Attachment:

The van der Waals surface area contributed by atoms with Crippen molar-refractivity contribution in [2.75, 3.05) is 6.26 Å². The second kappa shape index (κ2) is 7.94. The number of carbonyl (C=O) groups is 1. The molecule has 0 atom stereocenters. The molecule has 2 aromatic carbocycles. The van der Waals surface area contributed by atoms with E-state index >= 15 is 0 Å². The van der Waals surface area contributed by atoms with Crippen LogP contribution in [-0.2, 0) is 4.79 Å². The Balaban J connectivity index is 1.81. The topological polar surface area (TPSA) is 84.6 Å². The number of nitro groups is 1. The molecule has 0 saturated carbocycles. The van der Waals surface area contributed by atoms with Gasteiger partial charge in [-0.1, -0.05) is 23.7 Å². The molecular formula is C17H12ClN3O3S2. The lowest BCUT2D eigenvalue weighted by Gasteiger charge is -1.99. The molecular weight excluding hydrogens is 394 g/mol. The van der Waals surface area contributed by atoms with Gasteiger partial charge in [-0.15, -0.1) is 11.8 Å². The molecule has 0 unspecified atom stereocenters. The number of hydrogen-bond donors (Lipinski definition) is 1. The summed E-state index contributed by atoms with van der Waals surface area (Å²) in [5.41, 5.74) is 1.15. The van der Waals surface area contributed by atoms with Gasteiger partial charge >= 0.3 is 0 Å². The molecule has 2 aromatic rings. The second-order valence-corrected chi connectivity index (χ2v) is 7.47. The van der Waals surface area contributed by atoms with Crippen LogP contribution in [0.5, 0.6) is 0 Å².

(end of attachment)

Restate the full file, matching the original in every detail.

The van der Waals surface area contributed by atoms with Crippen molar-refractivity contribution in [2.75, 3.05) is 6.26 Å². The second kappa shape index (κ2) is 7.94. The number of carbonyl (C=O) groups is 1. The molecule has 0 atom stereocenters. The molecule has 2 aromatic carbocycles. The van der Waals surface area contributed by atoms with E-state index >= 15 is 0 Å². The van der Waals surface area contributed by atoms with Crippen LogP contribution in [-0.2, 0) is 4.79 Å². The Balaban J connectivity index is 1.81. The topological polar surface area (TPSA) is 84.6 Å². The number of nitro groups is 1. The molecule has 0 saturated carbocycles. The van der Waals surface area contributed by atoms with Gasteiger partial charge in [-0.1, -0.05) is 23.7 Å². The molecular formula is C17H12ClN3O3S2. The lowest BCUT2D eigenvalue weighted by Gasteiger charge is -1.99. The molecular weight excluding hydrogens is 394 g/mol. The van der Waals surface area contributed by atoms with Gasteiger partial charge in [-0.15, -0.1) is 11.8 Å². The molecule has 0 unspecified atom stereocenters. The number of hydrogen-bond donors (Lipinski definition) is 1. The summed E-state index contributed by atoms with van der Waals surface area (Å²) in [5.41, 5.74) is 1.15. The van der Waals surface area contributed by atoms with Gasteiger partial charge >= 0.3 is 0 Å². The molecule has 2 aromatic rings. The second-order valence-corrected chi connectivity index (χ2v) is 7.47. The van der Waals surface area contributed by atoms with Crippen LogP contribution in [0.5, 0.6) is 0 Å².